Magubane: Still much to be done

2018-09-16 15:21
ANC chief whip in Msunduzi Truman Magubane.

ANC chief whip in Msunduzi Truman Magubane. (Nokuthula Ntuli)

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South Africa’s struggle for true freedom is far from over as the country’s democracy is threatened by crime and economic inequality.

This is the view of Midlands struggle stalwart Truman Magubane (74), expressed during a wide-ranging interview with the Weekend Witness.

Mgubane, who is the ANC chief whip in Msunduzi, said when he started aligning himself to the ANC as a teenager growing up in Sobantu, he never dreamt he could be part of such a “vibrant” democracy.

“We are one of the very few countries on the continent where citizens can challenge, not only the government, but also the president, and get to live to see another day. So we have to protect the rights that we have so that they continue to serve generations to come,” he said.

He said the rights that are enshrined in the Constitution should not be abused because they are there to ensure continued accountability by those in power and members of the public.

The son of a police officer, Magubane was once interrogated by his own father when he was arrested for his political activism.

“I could see that my father was a bit disappointed that his own son was among those arrested, but I didn’t give out anything, even when they brought him in to interrogate me,” he said.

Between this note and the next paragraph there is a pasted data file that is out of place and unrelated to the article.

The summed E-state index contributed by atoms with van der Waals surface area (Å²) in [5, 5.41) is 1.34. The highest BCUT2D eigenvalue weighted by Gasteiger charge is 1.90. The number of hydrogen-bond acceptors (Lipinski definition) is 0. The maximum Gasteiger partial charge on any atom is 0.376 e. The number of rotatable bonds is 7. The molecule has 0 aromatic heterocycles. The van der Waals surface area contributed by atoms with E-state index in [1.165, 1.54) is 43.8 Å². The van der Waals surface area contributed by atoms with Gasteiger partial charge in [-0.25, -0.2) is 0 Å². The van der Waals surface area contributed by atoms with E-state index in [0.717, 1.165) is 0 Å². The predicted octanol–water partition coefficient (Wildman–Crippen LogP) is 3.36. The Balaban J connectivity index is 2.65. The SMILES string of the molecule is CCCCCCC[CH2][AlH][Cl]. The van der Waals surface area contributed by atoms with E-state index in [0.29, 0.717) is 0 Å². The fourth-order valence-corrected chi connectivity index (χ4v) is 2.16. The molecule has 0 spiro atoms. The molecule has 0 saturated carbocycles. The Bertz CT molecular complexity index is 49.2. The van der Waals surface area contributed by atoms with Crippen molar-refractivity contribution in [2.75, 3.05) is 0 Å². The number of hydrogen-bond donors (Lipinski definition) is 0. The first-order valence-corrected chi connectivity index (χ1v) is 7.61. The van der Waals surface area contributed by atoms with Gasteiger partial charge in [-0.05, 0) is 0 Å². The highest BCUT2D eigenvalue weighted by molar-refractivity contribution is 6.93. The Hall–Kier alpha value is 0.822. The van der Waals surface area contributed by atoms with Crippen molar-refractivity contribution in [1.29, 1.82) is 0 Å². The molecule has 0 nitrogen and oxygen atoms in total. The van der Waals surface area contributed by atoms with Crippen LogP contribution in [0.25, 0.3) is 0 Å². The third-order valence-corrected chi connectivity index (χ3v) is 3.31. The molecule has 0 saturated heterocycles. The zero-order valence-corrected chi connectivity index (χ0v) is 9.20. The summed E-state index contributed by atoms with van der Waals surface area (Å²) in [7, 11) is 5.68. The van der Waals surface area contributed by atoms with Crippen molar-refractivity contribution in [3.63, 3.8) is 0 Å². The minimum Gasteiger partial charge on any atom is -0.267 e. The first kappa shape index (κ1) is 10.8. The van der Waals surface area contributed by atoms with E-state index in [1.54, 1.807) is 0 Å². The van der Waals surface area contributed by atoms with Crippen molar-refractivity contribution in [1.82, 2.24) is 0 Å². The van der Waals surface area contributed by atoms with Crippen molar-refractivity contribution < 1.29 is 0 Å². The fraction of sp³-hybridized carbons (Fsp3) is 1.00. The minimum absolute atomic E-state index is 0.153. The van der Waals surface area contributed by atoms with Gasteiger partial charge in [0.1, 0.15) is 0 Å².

His last arrest was in November 1975, when the police swooped on him while he was working at Edendale Hospital, just a few weeks before he was meant to leave the country for training at one of Mkhonto weSizwe’s military camps.

“They arrested 10 of us, including uMunt’ oMdlala [Harry Gwala], and kept us in isolation until we were charged under the Terrorism Act in May 1976.

“That was a really difficult time for me because I had no visitors and during the trial the police also detained my wife [Mavis] but never charged her. To this day she always tells me that her biggest regret was that she was not there when I was sentenced in 1977 because she was in jail.”

He spent 15 years in jail, 13 of which were on Robben Island where he was detained with three former presidents, including Kgalema Motlanthe, with whom he shared a cell.

“I’ve never regretted joining the ANC and fighting for our freedom but I do regret not being around when my children were growing up. But a part of me would never have allowed myself to turn a blind eye to the oppressive state that we lived under.”

There was sadness in Magubane eyes when he spoke about the bittersweet reunion he had with his son, Mlungisi, who was also arrested for his activism in 1986.

He said he was happy to see him because he carried news from home but it had been one of his worst nightmares to be detained along with any of his children.

“My oldest was 13 years old when I was sentenced and the youngest was barely two years old.

“So I was already feeling bad for turning my wife into a single mother but now our children were following in my footsteps.”

After his release in 1990 he immediately resumed his political work. He was part of the team assigned to resolve the disputes between the IFP and the ANC during the height of the political violence in the province.